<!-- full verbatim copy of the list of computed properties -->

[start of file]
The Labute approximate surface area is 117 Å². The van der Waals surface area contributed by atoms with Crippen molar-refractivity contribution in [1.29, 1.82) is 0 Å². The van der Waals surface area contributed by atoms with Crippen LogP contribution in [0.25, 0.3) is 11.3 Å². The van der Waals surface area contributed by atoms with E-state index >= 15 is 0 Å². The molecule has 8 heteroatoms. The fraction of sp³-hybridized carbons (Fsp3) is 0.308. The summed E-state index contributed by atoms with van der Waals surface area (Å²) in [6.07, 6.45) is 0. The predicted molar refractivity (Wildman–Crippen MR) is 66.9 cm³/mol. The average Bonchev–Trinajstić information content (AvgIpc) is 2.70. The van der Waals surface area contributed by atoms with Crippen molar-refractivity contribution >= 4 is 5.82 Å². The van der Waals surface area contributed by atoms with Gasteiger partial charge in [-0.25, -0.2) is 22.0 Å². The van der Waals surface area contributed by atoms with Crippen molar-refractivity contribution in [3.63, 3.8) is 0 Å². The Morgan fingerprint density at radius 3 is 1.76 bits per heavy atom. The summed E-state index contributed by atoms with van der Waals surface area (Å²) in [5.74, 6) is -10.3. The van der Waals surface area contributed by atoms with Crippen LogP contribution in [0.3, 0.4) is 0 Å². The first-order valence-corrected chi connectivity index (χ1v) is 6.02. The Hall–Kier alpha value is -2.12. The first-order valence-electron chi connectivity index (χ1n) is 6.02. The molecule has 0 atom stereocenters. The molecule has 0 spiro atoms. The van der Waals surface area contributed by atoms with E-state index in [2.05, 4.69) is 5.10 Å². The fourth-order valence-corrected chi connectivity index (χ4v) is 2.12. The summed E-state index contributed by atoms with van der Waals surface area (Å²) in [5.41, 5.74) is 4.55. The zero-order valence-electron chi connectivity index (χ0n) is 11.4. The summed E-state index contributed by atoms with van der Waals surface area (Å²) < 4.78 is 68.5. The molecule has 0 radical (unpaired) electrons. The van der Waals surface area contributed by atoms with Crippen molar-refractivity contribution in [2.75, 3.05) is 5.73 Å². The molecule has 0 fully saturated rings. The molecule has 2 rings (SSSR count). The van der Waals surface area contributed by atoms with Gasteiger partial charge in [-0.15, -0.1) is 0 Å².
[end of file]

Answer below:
The Labute approximate surface area is 117 Å². The van der Waals surface area contributed by atoms with Crippen molar-refractivity contribution in [1.29, 1.82) is 0 Å². The van der Waals surface area contributed by atoms with Crippen LogP contribution in [0.25, 0.3) is 11.3 Å². The van der Waals surface area contributed by atoms with E-state index >= 15 is 0 Å². The molecule has 8 heteroatoms. The fraction of sp³-hybridized carbons (Fsp3) is 0.308. The summed E-state index contributed by atoms with van der Waals surface area (Å²) in [6.07, 6.45) is 0. The predicted molar refractivity (Wildman–Crippen MR) is 66.9 cm³/mol. The average Bonchev–Trinajstić information content (AvgIpc) is 2.70. The van der Waals surface area contributed by atoms with Crippen molar-refractivity contribution >= 4 is 5.82 Å². The van der Waals surface area contributed by atoms with Gasteiger partial charge in [-0.25, -0.2) is 22.0 Å². The van der Waals surface area contributed by atoms with Crippen molar-refractivity contribution in [3.63, 3.8) is 0 Å². The Morgan fingerprint density at radius 3 is 1.76 bits per heavy atom. The summed E-state index contributed by atoms with van der Waals surface area (Å²) in [5.74, 6) is -10.3. The van der Waals surface area contributed by atoms with Crippen LogP contribution in [0.3, 0.4) is 0 Å². The first-order valence-corrected chi connectivity index (χ1v) is 6.02. The Hall–Kier alpha value is -2.12. The first-order valence-electron chi connectivity index (χ1n) is 6.02. The molecule has 0 atom stereocenters. The molecule has 0 spiro atoms. The van der Waals surface area contributed by atoms with E-state index in [2.05, 4.69) is 5.10 Å². The fourth-order valence-corrected chi connectivity index (χ4v) is 2.12. The summed E-state index contributed by atoms with van der Waals surface area (Å²) in [5.41, 5.74) is 4.55. The zero-order valence-electron chi connectivity index (χ0n) is 11.4. The summed E-state index contributed by atoms with van der Waals surface area (Å²) < 4.78 is 68.5. The molecule has 0 radical (unpaired) electrons. The van der Waals surface area contributed by atoms with Crippen molar-refractivity contribution in [2.75, 3.05) is 5.73 Å². The molecule has 0 fully saturated rings. The molecule has 2 rings (SSSR count). The van der Waals surface area contributed by atoms with Gasteiger partial charge in [-0.15, -0.1) is 0 Å².